Please use this identifier to cite or link to this item: http://hdl.handle.net/2381/29537
Title: Non-invasive markers of airway inflammation in the clinical assessment and management of asthma
Authors: Shaw, Dominick E.
First Published: 2007
Award date: 2007
Abstract: Recently there has been interest in assessing airway inflammation using non-invasive tests as it has been shown that controlling eosinophilic airway inflammation, as measured in induced sputum in a population of patients with moderate to severe asthma, can lead to a reduction in asthma exacerbations, when compared to current guidelines.;Most patients have mild to moderate asthma and are treated solely in primary care, in a setting not suitable for induced sputum measurements; there exists a need for an easy, safe and inexpensive mechanism for monitoring airway inflammation.;Previous work has demonstrated that the fraction of nitric oxide in the exhaled breath (FENO) is elevated in asthma and that levels decrease after steroid use. These papers led to an explosion of interest in using FENO as a marker for eosinophilic airway inflammation in asthma. However, few studies have evaluated FENO in a clinical setting and compared its use to management protocols.;This thesis explores the relationship between airway inflammation and asthma, and focuses on induced sputum and FENO. I explore the relationship between sputum eosinophil counts and FENO in an observational study, and use these findings to calculate levels for FENO which best identify the presence and absence of a sputum eosinophilia. These levels are then used in a randomised clinical trial, assessing whether FENO measurements can help predict and prevent asthma exacerbations when compared to current clinical guidelines.;Lastly, a large cross sectional study explores the relationship between pre- and postbronchodilator FEV1 and measures of airway inflammation, allowing for the effect of confounding factors, using a multivariate analysis.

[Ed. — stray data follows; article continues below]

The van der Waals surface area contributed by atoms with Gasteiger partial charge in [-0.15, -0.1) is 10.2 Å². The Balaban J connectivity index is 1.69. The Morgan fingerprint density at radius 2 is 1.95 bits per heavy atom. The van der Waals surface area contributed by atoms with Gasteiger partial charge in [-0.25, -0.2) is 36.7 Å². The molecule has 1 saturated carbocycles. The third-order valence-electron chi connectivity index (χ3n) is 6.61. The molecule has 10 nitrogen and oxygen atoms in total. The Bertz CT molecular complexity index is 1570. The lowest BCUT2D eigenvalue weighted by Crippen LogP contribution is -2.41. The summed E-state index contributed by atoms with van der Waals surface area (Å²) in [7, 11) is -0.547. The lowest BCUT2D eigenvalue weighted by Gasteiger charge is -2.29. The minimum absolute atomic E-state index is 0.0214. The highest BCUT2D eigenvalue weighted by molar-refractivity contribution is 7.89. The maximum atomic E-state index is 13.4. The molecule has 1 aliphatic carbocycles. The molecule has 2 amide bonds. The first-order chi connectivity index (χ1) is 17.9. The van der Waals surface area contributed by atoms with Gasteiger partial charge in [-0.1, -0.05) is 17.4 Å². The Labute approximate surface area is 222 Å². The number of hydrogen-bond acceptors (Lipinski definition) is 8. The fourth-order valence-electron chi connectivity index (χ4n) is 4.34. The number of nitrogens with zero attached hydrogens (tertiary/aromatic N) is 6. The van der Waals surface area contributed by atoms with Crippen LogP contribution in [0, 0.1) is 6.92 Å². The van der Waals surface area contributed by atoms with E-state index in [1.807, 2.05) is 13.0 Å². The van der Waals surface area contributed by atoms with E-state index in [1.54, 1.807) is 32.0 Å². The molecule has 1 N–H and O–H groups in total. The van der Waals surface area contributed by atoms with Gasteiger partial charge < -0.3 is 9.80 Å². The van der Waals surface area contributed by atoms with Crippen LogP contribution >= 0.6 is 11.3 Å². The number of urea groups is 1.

Links: http://hdl.handle.net/2381/29537
Type: Thesis
Rights: Copyright © the author. All rights reserved.
Appears in Collections:Theses, College of Medicine, Biological Sciences and Psychology
Leicester Theses

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